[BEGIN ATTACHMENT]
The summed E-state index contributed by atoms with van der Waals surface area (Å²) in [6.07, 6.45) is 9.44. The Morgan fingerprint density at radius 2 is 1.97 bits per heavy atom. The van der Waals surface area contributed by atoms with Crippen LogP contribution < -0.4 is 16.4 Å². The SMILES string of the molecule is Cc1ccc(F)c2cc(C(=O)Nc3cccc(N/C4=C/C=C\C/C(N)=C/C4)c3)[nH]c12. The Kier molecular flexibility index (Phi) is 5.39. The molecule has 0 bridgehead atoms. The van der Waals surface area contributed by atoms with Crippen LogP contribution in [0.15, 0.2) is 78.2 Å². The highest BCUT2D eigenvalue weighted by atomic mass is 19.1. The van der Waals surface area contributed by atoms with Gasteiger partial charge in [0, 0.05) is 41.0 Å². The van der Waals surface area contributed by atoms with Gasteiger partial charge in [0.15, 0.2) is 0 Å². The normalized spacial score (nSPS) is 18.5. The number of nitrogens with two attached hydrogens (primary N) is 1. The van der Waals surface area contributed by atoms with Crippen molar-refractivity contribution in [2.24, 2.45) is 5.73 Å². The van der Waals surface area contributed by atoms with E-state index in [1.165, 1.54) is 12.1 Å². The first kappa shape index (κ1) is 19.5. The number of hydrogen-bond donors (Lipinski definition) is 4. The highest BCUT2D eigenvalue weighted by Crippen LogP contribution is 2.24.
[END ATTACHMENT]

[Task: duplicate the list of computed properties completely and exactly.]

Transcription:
The summed E-state index contributed by atoms with van der Waals surface area (Å²) in [6.07, 6.45) is 9.44. The Morgan fingerprint density at radius 2 is 1.97 bits per heavy atom. The van der Waals surface area contributed by atoms with Crippen LogP contribution < -0.4 is 16.4 Å². The SMILES string of the molecule is Cc1ccc(F)c2cc(C(=O)Nc3cccc(N/C4=C/C=C\C/C(N)=C/C4)c3)[nH]c12. The Kier molecular flexibility index (Phi) is 5.39. The molecule has 0 bridgehead atoms. The van der Waals surface area contributed by atoms with Crippen LogP contribution in [0.15, 0.2) is 78.2 Å². The highest BCUT2D eigenvalue weighted by atomic mass is 19.1. The van der Waals surface area contributed by atoms with Gasteiger partial charge in [0, 0.05) is 41.0 Å². The van der Waals surface area contributed by atoms with Gasteiger partial charge in [0.15, 0.2) is 0 Å². The normalized spacial score (nSPS) is 18.5. The number of nitrogens with two attached hydrogens (primary N) is 1. The van der Waals surface area contributed by atoms with Crippen molar-refractivity contribution in [2.24, 2.45) is 5.73 Å². The van der Waals surface area contributed by atoms with E-state index in [1.165, 1.54) is 12.1 Å². The first kappa shape index (κ1) is 19.5. The number of hydrogen-bond donors (Lipinski definition) is 4. The highest BCUT2D eigenvalue weighted by Crippen LogP contribution is 2.24.